As a brand and marketing initiative, the Westin Well-Being Movement campaign is wellness-savvy and hugely appealing to the ambitious, high-achieving market of travellers whom have the disposable income to travel in style, yet prioritise their health and well-being as part of their life balance mantra. 

Marketing hype or the real Well-Being deal? 

Marketing is one thing, but how does the Westin Well-Being Movement translate into the real world for one of its guests? I had the opportunity to stay at the Westin Melbourne (Australia) recently with the intention of experiencing a short “city-break” while also craving some time out indulging in the luxury of sleep-ins, leisurely breakfasts, and reading the newspaper while being cocooned in the comforts of my hotel room (read between the lines: a busy working mother’s dream holiday!).

I chose the Westin Hotel Melbourne specifically to experience first-hand what the brand had to offer a wellness-obsessed Nutritionist/Well-Being writer/busy mum, and I have to say on first impressions, Westin lives up to its core values of being ‘Personal’, ‘Instinctive’ and offering ‘Renewal’. The serene and sophisticated lobby is soothing to the soul, while the smiles on all of the staff’s faces (and I mean all of them!) is personal, without being intrusive. Westin offers a “gear-lending” service through New Balance, whereby guests can continue their workout regime while travelling, without the inconvenience of having to pack one’s own sneakers and gym gear. Westin also offers workout rooms that can be pre-booked.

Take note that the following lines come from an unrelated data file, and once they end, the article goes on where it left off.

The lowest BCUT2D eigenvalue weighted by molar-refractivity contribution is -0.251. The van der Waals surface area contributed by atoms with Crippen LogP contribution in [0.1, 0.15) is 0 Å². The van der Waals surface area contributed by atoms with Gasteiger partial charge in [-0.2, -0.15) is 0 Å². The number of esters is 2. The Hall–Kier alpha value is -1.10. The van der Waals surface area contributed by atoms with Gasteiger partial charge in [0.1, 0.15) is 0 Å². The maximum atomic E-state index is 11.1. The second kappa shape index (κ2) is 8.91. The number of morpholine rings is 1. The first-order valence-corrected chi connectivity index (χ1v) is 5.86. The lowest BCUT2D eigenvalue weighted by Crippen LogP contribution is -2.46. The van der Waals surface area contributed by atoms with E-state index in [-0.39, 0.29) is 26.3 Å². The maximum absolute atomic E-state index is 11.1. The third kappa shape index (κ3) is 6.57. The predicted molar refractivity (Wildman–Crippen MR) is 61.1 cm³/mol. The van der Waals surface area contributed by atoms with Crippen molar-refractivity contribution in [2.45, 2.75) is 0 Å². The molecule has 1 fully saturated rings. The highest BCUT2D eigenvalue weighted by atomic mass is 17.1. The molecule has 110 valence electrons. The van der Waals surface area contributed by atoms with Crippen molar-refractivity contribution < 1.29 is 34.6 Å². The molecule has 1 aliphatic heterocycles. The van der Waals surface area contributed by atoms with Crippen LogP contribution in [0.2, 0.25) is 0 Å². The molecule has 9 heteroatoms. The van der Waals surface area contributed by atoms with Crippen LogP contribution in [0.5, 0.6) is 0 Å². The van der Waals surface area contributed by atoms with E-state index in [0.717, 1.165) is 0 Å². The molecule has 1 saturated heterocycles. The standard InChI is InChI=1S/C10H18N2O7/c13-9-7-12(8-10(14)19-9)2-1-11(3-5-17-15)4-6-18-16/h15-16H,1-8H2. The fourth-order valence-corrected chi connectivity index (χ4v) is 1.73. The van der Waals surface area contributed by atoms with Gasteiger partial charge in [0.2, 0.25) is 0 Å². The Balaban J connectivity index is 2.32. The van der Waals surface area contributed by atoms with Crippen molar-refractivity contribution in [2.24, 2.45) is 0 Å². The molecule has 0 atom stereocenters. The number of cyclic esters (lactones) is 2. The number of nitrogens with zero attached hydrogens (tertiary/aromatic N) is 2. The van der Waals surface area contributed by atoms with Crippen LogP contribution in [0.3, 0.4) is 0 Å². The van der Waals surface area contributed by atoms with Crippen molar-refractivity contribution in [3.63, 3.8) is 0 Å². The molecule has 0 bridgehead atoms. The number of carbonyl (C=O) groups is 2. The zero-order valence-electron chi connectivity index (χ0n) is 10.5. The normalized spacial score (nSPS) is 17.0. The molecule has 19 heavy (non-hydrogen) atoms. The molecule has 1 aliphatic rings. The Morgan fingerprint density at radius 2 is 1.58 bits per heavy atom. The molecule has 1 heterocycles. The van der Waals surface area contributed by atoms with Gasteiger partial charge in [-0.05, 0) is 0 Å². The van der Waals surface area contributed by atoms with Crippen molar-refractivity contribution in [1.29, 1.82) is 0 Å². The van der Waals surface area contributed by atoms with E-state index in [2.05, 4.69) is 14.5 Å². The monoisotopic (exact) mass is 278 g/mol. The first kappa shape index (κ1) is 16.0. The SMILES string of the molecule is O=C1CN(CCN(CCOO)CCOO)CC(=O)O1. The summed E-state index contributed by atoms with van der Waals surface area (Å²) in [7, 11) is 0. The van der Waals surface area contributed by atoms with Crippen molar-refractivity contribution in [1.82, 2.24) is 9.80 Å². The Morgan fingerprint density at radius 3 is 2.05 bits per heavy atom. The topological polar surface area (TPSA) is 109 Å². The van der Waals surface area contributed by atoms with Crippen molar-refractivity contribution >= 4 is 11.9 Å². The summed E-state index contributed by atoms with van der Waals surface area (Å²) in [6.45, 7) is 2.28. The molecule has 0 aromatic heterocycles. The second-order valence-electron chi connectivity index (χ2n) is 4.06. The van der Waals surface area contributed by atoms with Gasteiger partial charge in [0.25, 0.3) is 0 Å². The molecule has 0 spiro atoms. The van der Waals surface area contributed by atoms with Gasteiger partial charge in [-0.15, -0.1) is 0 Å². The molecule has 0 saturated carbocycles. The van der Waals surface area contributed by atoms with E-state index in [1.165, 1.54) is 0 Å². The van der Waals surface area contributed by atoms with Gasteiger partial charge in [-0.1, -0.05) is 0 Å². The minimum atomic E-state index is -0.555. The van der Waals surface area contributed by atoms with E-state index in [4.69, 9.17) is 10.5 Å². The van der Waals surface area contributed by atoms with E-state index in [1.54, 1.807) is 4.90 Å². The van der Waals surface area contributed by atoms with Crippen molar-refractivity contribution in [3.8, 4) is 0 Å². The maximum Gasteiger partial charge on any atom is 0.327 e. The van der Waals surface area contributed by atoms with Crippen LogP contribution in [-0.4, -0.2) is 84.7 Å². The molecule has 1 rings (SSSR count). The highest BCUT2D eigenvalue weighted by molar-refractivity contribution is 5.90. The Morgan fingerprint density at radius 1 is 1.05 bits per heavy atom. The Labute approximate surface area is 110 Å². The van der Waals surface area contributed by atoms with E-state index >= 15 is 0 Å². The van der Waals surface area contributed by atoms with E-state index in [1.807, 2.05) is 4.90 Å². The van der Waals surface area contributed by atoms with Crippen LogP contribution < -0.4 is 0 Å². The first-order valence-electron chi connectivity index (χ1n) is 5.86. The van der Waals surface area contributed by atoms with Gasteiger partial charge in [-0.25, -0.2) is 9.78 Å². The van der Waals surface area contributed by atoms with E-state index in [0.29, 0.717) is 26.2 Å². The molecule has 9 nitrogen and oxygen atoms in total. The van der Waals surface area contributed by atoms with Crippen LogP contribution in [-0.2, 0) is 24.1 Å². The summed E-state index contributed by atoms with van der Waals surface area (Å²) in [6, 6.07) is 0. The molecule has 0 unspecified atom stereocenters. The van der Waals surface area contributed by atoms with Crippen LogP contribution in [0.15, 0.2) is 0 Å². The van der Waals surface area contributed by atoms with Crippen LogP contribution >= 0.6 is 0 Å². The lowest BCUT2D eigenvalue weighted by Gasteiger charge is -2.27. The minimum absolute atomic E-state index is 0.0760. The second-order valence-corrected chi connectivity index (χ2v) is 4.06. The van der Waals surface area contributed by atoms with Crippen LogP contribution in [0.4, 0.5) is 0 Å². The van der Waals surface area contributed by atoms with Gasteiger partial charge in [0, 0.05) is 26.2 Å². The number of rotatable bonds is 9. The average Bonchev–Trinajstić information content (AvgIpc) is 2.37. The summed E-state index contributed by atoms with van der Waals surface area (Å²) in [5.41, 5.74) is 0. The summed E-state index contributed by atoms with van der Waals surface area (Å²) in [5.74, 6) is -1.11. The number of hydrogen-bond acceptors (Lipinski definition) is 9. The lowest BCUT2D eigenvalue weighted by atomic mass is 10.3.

These rooms offer fitness equipment such as yoga mats, Pilates DVDs, and treadmills. The “gear-lending” offer was all I needed, as this was a “Renewal” stay for me (I do love your core values Westin!), and swimming laps is more my ‘cup of tea’ than treadmills anyway. Speaking of which, the lap pool was sublime – a stunning feature of the Westin Wellness Centre – perfect temperature and ambient music to continue the body and mind’s journey into relaxation. 

Breakfast – fuel your body with SuperFoods

As a Nutritionist and food-lover in general, I was probably most excited about the prospect of breakfast (who doesn’t love a luxury hotel’s buffet breakfast?). Westin Hotels Melbourne has collaborated with Dr Steven Pratt, author of the best-selling book SuperFoods Rx – Fourteen Foods that Will Change Your Life to formulate menu offerings that include the nutritional Super Foods Dr Pratt recommends we all consume for increased longevity.

Our breakfast host, Tim, happily pointed out where all the SuperFoods Rx-inspired breakfast offerings were at the buffet, and these were also easily spotted by Westin Well-Being placards that displayed recognisable icons for the “nutritious choices”.  Think protein-rich Greek yoghurt topped with fresh berries, toasted almonds and chia seeds; and of course we can’t forget the freshly brewed coffee to super-charge the morning.